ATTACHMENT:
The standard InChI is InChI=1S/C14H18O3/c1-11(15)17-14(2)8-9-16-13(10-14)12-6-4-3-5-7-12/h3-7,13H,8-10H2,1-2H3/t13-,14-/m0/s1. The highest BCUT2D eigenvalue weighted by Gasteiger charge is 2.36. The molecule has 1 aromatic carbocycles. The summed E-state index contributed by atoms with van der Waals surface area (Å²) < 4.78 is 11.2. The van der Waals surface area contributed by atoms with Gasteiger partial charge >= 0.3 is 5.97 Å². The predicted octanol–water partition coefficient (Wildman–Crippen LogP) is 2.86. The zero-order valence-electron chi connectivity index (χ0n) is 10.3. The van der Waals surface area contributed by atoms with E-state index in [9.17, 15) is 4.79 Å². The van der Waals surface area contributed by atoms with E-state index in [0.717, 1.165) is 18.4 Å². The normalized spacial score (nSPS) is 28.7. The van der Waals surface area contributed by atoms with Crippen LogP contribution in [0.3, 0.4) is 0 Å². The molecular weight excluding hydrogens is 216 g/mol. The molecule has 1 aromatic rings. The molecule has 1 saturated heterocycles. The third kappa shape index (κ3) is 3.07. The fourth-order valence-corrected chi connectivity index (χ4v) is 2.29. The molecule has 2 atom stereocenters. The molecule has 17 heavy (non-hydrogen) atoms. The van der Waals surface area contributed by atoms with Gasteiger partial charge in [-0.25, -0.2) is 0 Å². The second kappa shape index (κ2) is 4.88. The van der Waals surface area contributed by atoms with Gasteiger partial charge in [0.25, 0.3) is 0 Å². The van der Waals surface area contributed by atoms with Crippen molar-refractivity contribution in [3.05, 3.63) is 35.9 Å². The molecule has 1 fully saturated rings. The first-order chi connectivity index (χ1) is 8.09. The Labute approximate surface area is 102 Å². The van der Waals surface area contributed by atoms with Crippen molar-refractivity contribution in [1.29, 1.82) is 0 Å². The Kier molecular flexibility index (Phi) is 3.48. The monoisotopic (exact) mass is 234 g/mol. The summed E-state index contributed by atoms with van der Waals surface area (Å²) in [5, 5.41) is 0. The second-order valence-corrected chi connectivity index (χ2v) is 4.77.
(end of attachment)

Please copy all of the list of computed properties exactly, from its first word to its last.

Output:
The standard InChI is InChI=1S/C14H18O3/c1-11(15)17-14(2)8-9-16-13(10-14)12-6-4-3-5-7-12/h3-7,13H,8-10H2,1-2H3/t13-,14-/m0/s1. The highest BCUT2D eigenvalue weighted by Gasteiger charge is 2.36. The molecule has 1 aromatic carbocycles. The summed E-state index contributed by atoms with van der Waals surface area (Å²) < 4.78 is 11.2. The van der Waals surface area contributed by atoms with Gasteiger partial charge >= 0.3 is 5.97 Å². The predicted octanol–water partition coefficient (Wildman–Crippen LogP) is 2.86. The zero-order valence-electron chi connectivity index (χ0n) is 10.3. The van der Waals surface area contributed by atoms with E-state index in [9.17, 15) is 4.79 Å². The van der Waals surface area contributed by atoms with E-state index in [0.717, 1.165) is 18.4 Å². The normalized spacial score (nSPS) is 28.7. The van der Waals surface area contributed by atoms with Crippen LogP contribution in [0.3, 0.4) is 0 Å². The molecular weight excluding hydrogens is 216 g/mol. The molecule has 1 aromatic rings. The molecule has 1 saturated heterocycles. The third kappa shape index (κ3) is 3.07. The fourth-order valence-corrected chi connectivity index (χ4v) is 2.29. The molecule has 2 atom stereocenters. The molecule has 17 heavy (non-hydrogen) atoms. The van der Waals surface area contributed by atoms with Gasteiger partial charge in [-0.25, -0.2) is 0 Å². The second kappa shape index (κ2) is 4.88. The van der Waals surface area contributed by atoms with Gasteiger partial charge in [0.25, 0.3) is 0 Å². The van der Waals surface area contributed by atoms with Crippen molar-refractivity contribution in [3.05, 3.63) is 35.9 Å². The molecule has 1 fully saturated rings. The first-order chi connectivity index (χ1) is 8.09. The Labute approximate surface area is 102 Å². The van der Waals surface area contributed by atoms with Crippen molar-refractivity contribution in [1.29, 1.82) is 0 Å². The Kier molecular flexibility index (Phi) is 3.48. The monoisotopic (exact) mass is 234 g/mol. The summed E-state index contributed by atoms with van der Waals surface area (Å²) in [5, 5.41) is 0. The second-order valence-corrected chi connectivity index (χ2v) is 4.77.